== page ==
File spoon-archives/foucault.archive/foucault_2004/foucault.0405, message 5

Subject: Re: Panopticon Reversed
Date: Mon, 10 May 2004 09:24:46 +1000

hmm . . .since the panopticon is supposed to be *pan*optic, what we are
seeing is the beginning of panoptics in Abu Ghraib, not its 'reversal'.
Indeed, many of the complaints are precisely that the panoptic principles of
imprisonment were not observed, although there was a level of visibility, in
that prisoners themselves saw what was going on as did the guards, and so
did their superiors (apparently), and copious photography was done, which
has now made the practices of the prison visible to the world at large.
The interesting question about Abu Ghraib is what sort of power is in play
here? It would not seem to be disciplinary, but nor is it the sovereign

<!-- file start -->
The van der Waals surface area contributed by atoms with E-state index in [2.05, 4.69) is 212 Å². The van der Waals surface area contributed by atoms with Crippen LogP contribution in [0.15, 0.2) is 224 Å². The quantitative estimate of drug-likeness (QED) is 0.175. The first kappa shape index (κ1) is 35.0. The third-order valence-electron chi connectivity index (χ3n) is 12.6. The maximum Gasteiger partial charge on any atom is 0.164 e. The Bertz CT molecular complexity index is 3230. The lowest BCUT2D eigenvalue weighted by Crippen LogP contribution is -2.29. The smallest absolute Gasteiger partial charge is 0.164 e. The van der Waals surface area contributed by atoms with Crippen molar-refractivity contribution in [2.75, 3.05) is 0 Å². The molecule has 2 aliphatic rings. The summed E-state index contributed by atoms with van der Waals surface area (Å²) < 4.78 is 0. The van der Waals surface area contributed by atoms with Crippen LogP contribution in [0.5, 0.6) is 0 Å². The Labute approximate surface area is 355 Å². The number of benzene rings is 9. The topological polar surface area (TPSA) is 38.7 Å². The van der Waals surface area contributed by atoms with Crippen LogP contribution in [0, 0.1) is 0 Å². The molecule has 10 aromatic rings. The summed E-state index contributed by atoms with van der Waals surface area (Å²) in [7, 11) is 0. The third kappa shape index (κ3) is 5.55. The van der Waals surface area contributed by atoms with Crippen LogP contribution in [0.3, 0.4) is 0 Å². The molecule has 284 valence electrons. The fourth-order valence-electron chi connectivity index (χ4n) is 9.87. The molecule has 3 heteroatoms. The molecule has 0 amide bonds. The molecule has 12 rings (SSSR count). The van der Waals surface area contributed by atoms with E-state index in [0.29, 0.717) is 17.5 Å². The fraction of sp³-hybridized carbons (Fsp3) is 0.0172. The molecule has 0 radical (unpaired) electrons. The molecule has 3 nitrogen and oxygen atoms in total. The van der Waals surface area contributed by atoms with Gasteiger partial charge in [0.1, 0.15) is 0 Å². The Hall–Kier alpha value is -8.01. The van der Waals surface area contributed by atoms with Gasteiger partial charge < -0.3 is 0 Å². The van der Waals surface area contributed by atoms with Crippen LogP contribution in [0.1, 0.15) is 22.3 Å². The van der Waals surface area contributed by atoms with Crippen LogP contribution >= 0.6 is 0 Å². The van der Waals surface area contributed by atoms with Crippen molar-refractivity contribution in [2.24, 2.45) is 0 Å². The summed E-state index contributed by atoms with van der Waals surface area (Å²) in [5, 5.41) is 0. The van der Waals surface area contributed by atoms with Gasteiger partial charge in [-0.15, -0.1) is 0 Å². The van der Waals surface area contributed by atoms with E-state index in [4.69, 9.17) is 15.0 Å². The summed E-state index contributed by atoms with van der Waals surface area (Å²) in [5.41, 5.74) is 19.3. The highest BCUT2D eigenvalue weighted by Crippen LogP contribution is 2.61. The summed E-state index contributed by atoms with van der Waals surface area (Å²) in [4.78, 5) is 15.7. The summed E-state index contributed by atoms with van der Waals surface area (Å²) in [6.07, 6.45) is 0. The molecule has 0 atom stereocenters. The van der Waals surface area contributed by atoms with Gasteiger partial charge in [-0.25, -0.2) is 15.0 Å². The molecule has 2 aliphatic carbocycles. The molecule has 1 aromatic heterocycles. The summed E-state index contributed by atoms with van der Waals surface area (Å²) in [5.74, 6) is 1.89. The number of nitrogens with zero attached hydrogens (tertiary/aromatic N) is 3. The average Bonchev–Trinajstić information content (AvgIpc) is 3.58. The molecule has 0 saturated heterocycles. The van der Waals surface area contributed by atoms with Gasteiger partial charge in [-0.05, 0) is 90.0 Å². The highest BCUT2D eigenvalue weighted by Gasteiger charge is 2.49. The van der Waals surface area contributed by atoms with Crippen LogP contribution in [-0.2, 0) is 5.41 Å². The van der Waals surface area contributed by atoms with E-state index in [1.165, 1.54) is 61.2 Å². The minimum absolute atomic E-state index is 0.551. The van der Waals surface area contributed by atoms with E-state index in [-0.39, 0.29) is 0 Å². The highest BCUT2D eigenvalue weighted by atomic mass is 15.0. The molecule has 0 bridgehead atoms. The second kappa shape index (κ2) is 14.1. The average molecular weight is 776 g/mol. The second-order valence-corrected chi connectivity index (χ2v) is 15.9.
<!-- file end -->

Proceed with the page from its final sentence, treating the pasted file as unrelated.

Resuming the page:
power, as practised by Saddam Hussein, which involved marking bodies by
violence etc. While the Americans certainly have inflicted brutality, this
aspect of humiliation of inmates is something rather new. The use of dogs
and homosexuality is an attack on the inmates via their cultural norms,
doing things which were unspeakable to them, and as some inmates have
pointed out, were things that the Ba'ath regime would not have done, despite
itssavagery. It seems like an attack at the level of culture, but more than
that I don't feel immediately able to characterise it, or ts objectives.
Anyone else?

----- Original Message -----
From: "max neill" <>
To: <foucault-AT-lists.village.Virginia.EDU>
Sent: Monday, May 10, 2004 5:34 AM
Subject: Panopticon Reversed

> Any opinions on the apparent reversal of the 'Panopticon Effect' at Abu
Ghraib, where now the gaze of the world is focussed on the jailers?
> "We speak and the word goes beyond us to consequences and ends which we
> not conceived of" Gadamer


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